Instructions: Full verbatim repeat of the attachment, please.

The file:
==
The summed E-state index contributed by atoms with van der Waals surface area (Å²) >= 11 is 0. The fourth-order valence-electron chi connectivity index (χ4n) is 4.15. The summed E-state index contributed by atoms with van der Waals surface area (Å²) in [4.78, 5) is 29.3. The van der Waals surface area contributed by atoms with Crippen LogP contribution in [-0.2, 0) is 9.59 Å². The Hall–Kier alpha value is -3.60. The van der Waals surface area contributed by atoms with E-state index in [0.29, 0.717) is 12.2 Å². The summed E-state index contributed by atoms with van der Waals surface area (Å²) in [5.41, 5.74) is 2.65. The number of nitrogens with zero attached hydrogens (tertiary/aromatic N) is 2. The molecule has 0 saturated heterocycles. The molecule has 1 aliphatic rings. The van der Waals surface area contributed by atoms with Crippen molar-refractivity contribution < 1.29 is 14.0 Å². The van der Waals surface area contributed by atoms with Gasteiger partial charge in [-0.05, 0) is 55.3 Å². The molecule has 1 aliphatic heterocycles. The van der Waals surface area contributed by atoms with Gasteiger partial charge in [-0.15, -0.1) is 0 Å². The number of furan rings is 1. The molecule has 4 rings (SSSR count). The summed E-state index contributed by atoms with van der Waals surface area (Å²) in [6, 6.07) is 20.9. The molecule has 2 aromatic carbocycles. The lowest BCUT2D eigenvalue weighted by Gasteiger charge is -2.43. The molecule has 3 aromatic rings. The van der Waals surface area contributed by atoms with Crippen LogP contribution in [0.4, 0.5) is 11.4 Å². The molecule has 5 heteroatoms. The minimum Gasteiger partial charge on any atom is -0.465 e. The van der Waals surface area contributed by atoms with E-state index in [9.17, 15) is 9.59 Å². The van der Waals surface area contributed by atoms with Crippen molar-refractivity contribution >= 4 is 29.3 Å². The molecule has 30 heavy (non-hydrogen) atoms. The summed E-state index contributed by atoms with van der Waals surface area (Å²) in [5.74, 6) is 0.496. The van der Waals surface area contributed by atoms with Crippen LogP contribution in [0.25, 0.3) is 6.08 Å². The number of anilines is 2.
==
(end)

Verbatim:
The summed E-state index contributed by atoms with van der Waals surface area (Å²) >= 11 is 0. The fourth-order valence-electron chi connectivity index (χ4n) is 4.15. The summed E-state index contributed by atoms with van der Waals surface area (Å²) in [4.78, 5) is 29.3. The van der Waals surface area contributed by atoms with Crippen LogP contribution in [-0.2, 0) is 9.59 Å². The Hall–Kier alpha value is -3.60. The van der Waals surface area contributed by atoms with E-state index in [0.29, 0.717) is 12.2 Å². The summed E-state index contributed by atoms with van der Waals surface area (Å²) in [5.41, 5.74) is 2.65. The number of nitrogens with zero attached hydrogens (tertiary/aromatic N) is 2. The molecule has 0 saturated heterocycles. The molecule has 1 aliphatic rings. The van der Waals surface area contributed by atoms with Crippen molar-refractivity contribution < 1.29 is 14.0 Å². The van der Waals surface area contributed by atoms with Gasteiger partial charge in [-0.05, 0) is 55.3 Å². The molecule has 1 aliphatic heterocycles. The van der Waals surface area contributed by atoms with Gasteiger partial charge in [-0.15, -0.1) is 0 Å². The number of furan rings is 1. The molecule has 4 rings (SSSR count). The summed E-state index contributed by atoms with van der Waals surface area (Å²) in [6, 6.07) is 20.9. The molecule has 2 aromatic carbocycles. The lowest BCUT2D eigenvalue weighted by Gasteiger charge is -2.43. The molecule has 3 aromatic rings. The van der Waals surface area contributed by atoms with Crippen LogP contribution in [0.4, 0.5) is 11.4 Å². The molecule has 5 heteroatoms. The minimum Gasteiger partial charge on any atom is -0.465 e. The van der Waals surface area contributed by atoms with E-state index in [9.17, 15) is 9.59 Å². The van der Waals surface area contributed by atoms with Crippen molar-refractivity contribution >= 4 is 29.3 Å². The molecule has 30 heavy (non-hydrogen) atoms. The summed E-state index contributed by atoms with van der Waals surface area (Å²) in [5.74, 6) is 0.496. The van der Waals surface area contributed by atoms with Crippen LogP contribution in [0.25, 0.3) is 6.08 Å². The number of anilines is 2.